Several years ago I saw BBC2’s television movie The Scandalous Lady W, a historical drama depicting the life of Lady Seymour Worsley. She was an 18th century English aristocrat whose dysfunctional marriage became public knowledge when her husband sued her lover for punitive damages.

The story is quite a feminist one where Seymour starts out victimized by a psychologically abusive husband until she finally leaves him for her lover. She maintains her defiance and autonomy from her husband despite living in an era where women were viewed as men’s legal property.

I’ve always been a fan of Natalie Dormer ever since I saw her in the 2005’s Casanova where she played Giacomo’s would-be fiancée Victoria Donato. Her more prominent roles as Anne Boleyn in The Tudors and Margery Tyrell in Games of Thrones have given her ample practice in dramas of a historical/political nature. Upon seeing the trailer and realizing that she was playing Lady Seymour, I knew I had to watch it and I was not disappointed.

The Theme of Revenge

There are a lot of themes at play in The Scandalous Lady W, not least of which is the issue of women’s rights and the historical view that women were considered very much to be literal objects over which their husbands had full legal possession. Other themes include the clash of Romanticism, represented by Seymour, with the lingering Classical sentiment, represented by her husband.

Yet out of all these themes, what struck me most about the piece was the theme of revenge, how Sir Richard reacts to his wife’s desertion and the actions he chooses to take both before and long after the trial against her lover, George Bisset.

Exacting revenge upon a spouse or ex-spouse will always remain a great temptation to mankind. Whether due to legitimate heartbreak or wounded pride, there are those who find it incredibly difficult to let a romantic partner walk away freely without inciting some form of vengeance.

Revenge is seen as a salve that will help heal the wounds of abandonment, betrayal, or loss of control. But often revenge does not always pan out in the way that the avenger intends and can actually cost the avenger more than what they could have gained through the cheap catharsis of revenge.

Sir Richard: Abuser Claiming to be the Victim

Sir Richard, angry, entitled, and believing himself to be in a privileged position, decides to sue his wife’s lover for 20,000 pounds. He is told by advisors that he should instead handle the situation quietly and delicately, but Sir Richard is determined to have his revenge. He thinks that through a trial he can financially ruin Bisset and punish his wife by publicly declaring her an adulteress.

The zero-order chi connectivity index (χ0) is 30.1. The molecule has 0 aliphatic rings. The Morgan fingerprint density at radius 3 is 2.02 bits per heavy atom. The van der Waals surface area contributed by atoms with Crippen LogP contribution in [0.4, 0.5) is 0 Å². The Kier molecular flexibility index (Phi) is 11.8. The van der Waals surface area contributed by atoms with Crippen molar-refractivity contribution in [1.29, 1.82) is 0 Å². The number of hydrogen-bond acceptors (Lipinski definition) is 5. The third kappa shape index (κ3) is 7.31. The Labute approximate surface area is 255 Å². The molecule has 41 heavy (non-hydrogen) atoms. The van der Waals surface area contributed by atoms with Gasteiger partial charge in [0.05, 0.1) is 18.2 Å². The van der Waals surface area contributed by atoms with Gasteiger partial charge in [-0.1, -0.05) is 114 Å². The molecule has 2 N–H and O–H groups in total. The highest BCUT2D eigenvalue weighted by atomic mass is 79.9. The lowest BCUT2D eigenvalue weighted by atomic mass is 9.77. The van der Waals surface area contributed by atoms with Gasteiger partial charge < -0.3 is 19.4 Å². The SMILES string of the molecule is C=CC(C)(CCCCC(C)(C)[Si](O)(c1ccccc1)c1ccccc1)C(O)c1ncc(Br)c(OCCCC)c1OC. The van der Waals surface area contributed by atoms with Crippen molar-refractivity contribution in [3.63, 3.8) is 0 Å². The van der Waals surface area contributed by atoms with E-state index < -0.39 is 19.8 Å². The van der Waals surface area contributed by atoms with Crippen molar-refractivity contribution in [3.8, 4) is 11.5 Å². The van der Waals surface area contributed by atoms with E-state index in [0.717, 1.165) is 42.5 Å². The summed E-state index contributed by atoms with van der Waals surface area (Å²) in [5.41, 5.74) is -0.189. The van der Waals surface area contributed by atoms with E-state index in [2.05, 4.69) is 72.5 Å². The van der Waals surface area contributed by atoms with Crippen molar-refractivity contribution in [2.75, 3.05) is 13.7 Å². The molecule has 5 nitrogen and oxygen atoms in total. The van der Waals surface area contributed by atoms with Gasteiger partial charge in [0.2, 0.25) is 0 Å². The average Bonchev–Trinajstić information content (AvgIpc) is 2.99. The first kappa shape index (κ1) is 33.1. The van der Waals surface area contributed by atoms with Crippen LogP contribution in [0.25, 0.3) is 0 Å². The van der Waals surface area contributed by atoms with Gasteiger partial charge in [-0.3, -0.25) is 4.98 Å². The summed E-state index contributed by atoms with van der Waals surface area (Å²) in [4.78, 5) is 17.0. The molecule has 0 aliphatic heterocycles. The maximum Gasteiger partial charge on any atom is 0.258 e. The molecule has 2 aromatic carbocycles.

At first Sir Richard seems successful, having already proven Seymour’s adultery with Bisset. However, Seymour and Bisset turn the tables on him by proving that Sir Richard was well aware of their affair and actually encouraged it, along with dozens of affairs Seymour had before Bisset at her husband’s request for his own voyeuristic pleasure.

The revelation of Sir Richard’s voyeurism and sexual coercion causes the jury to reduce the compensation Bisset must pay from 20,000 pounds to one shilling. Sir Richard is humiliated, yet stubbornly refuses to grant Seymour a divorce, again against the council of those around him. He wants to maintain some sense of power over Seymour, even at the expense of himself moving on with his life.

Revenge is Expensive and Unhealthy

Sir Richard tried to obtain revenge rather than accept that his own sexual perversions had driven Seymour away. He felt he was entitled to do as he wished with Seymour without ever taking her feelings into account. He then felt a compelling desire to lash out at Seymour the moment she started to put her own emotional needs above his.

I connected so much to this movie because I could relate Seymour’s plight with her husband to my own husband’s plight with his ex-girlfriend. Like Sir Richard, his ex-girlfriend tried to use lies and half-truths to portray herself as the victim of a toxic relationship. While she may have been partially successful at first, as time wore on more of the truth came out, prompting others to question his ex’s credibility and to apologize to my husband.

Those who seek out revenge will find themselves losing out by the end of the ugly business, especially those who are guilty and have no legitimate, moral right to retaliation. They think they can conceal their own vices while staging the sins of their enemy, but such a strategy rarely works in the long term.

Revenge is not cheap. It is mentally, emotionally, and sometimes even financially draining. It can also cost the avenger a pristine reputation if they choose not to keep their hatred for their target in check.

Above all else, revenge can cause the avenger to place their victim’s punishment above their own happiness and peace of mind. That is the ultimate price, to not live life for one’s self, but rather for the misery of their target. Paraphrasing the words of Nelson Mandela and Emmet Fox, revenge is like drinking poison and expecting the other person to die.


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